Does Neurofeedback Training Improve Performance in Athletes?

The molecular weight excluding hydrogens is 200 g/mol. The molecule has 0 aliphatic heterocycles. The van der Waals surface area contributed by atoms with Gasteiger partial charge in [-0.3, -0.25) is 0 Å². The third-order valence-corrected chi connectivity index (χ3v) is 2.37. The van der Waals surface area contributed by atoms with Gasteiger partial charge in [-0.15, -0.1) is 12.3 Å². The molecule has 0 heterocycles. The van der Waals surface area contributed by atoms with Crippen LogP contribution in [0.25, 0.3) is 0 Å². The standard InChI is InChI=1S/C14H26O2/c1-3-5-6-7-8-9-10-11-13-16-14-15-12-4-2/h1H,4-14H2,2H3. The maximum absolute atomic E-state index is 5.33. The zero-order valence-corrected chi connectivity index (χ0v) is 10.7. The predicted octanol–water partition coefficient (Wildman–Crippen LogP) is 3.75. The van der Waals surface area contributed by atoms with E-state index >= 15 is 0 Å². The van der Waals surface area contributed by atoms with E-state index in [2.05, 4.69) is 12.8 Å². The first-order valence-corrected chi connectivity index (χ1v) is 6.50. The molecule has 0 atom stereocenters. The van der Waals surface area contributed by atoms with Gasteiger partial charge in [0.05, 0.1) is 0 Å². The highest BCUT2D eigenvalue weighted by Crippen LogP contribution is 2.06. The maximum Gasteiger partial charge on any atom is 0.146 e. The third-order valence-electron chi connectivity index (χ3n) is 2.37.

Introduction: Neurofeedback training has been an increasingly used technique in sport; however, most of the protocols used in athletes are based in the results obtained in nonathletic population. Purpose: Understand if a specific neurofeedback training protocol implemented in a nonathletic population can improve short-term memory and reaction time in athletes. Methods: A total of 45 subjects participated in the experiment (mean ± SD for age: 23.31 ± 4.20 years). For athletes, 12 neurofeedback training sessions were performed; for the nonathletes, 15 neurofeedback training were performed. Each session had 25 min of effective neurofeedback training. Results: Despite the nonathletes group’s increased standard alpha band (SAB) relative amplitude and individual alpha band (IAB) relative amplitude after 12 sessions of neurofeedback training (p < .005), only the athletes intervention group had positive results in reaction time (p < .001 in oddball test). Not only was the null hypothesis rejected by the differences of IAB and SAB relative amplitudes between and within protocols but also by the performance tests. Conclusion: Neurofeedback training increases the relative amplitude of the bands in the nonathletes group; however, only the athletes have shown to improve performances tests after 12 neurofeedback training sessions.
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